California Department of Education
Taking Center Stage – Act II
Beyond learning the foundational skills of reading-language arts and mathematics, students need a rich and varied curriculum to be prepared to take courses that fulfill the a-g Guide (Outside Source) of the University of California and California State University necessary for entry to college. Furthermore, as Thomas Friedman points out in The World is Flat, American students need to develop mastery in foreign languages, science, and technology to be competitive in the world economy.1 As a result, students in the middle grades need a full complement of required and recommended courses.
The California Education Code guides schools on instructional content. However, it mandates the number of instructional minutes only for physical education. The amount of instructional time for all other subjects is only recommended by California curriculum frameworks and by national organizations. The linked chart on Middle Grades Courses of Study and Instructional Time (2007) (DOC; 107KB; 9pp.) lists recommended instructional minutes for the following courses:
Sometimes it is difficult to work all courses into a student's daily schedule, especially if a student needs many support classes or intensive interventions. If the school schedule precludes students who are enrolled in intensive interventions from taking core courses in science and history/social science or electives, before- and after-school or intersession programs can offer core courses so students can still consider advanced high school courses or college.
The State Board of Education is committed to helping all students master the content standards in the core curriculum: English language arts, mathematics, science, and history/social science.2 Without a solid ability to read and comprehend text, a student’s success in most other subjects is unlikely. Likewise, mastery of mathematics prepares students with the logic and skills needed for college and for success in a global society. As a result, reading/language arts and mathematics are often the focus of instructional attention—particularly as school leaders plan the master schedule.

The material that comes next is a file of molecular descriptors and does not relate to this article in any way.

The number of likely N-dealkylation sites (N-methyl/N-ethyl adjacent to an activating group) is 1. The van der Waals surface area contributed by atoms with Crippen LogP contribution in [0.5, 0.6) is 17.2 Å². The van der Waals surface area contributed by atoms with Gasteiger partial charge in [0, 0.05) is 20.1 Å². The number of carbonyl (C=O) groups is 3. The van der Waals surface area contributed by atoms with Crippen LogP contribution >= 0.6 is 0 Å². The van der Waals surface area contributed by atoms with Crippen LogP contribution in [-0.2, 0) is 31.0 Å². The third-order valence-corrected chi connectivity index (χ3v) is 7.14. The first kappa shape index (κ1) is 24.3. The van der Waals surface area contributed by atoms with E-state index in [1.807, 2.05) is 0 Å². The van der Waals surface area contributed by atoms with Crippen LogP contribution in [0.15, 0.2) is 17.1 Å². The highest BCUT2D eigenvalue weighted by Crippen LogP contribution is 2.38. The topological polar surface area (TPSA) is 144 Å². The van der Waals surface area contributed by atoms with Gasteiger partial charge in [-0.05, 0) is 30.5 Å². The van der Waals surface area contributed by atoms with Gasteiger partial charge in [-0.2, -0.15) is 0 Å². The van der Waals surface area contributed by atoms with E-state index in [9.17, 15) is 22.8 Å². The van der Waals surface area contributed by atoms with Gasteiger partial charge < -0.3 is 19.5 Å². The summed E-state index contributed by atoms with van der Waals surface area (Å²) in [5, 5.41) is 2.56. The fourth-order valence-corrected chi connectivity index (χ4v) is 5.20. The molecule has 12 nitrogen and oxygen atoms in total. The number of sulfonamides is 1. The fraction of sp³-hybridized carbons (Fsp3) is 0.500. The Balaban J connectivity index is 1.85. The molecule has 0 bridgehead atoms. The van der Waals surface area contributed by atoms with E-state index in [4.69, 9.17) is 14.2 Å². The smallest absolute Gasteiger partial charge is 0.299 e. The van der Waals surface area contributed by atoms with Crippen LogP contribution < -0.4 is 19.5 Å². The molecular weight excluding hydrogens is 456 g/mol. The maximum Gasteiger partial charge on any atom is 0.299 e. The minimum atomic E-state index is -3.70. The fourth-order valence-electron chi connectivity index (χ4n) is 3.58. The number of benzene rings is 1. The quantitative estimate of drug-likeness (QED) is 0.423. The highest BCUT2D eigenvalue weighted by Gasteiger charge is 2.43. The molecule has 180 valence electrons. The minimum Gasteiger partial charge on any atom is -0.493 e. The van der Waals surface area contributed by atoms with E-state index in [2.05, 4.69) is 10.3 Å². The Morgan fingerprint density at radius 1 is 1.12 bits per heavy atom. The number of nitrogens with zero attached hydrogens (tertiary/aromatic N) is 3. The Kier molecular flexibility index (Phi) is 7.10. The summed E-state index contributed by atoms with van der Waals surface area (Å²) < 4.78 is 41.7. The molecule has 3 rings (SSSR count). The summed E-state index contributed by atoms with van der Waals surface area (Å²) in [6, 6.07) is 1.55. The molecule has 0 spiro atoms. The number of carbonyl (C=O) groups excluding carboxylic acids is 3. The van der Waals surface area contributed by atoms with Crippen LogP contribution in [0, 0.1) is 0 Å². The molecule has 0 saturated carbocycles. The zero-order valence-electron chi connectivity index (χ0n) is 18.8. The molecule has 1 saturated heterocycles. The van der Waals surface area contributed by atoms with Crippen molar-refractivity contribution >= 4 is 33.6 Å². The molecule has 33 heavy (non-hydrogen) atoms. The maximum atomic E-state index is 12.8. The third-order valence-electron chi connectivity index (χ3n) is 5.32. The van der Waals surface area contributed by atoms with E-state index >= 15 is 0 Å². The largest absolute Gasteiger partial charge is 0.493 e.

California emphasizes science and history/social science as well as reading and mathematics by using the results from California Standards Tests in those subject areas in calculating a school's Academic Performance Index and by developing frameworks and adopting instructional materials in science and history/social science.
In spite of the importance of all subjects in preparing middle grades students for high school, a recent study on the effects of the No Child Left Behind (NCLB) Act found that 71 percent of school districts nationally reported having reduced instructional time in at least one other subject to make more time for reading and mathematics, the topics tested for NCLB purposes.3 The challenge in the middle grades is to teach reading and mathematics without neglecting any of the other disciplines.
As a result, the goal for middle schools should be to provide all parts of the grade-level curriculum to all students while supporting them with the additional assistance (strategic or intensive intervention) they may need in English language arts or/and mathematics during the regular school day. In addition, effective middle schools provide interest-based electives to keep young adolescents connected and coming to school.
A focus on learning—habits of mind
1Thomas L. Friedman, The World Is Flat; A Brief History of the Twenty-first Century. New York: Farrar, Straus and Giroux, 2005.
2California’s Revised State Plan for No Child Left Behind: Highly Qualified Teacher (DOC; 857KB; 75pp.). Sacramento: California Department of Education, 2006, 3.
3Majority of School Leaders Report Gains in Achievement, but a Narrower Curriculum Focus under No Child Left Behind. Washington, D.C.: Center on Education Policy, March 28, 2006.
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California Department of Education
1430 N Street
Sacramento, CA 95814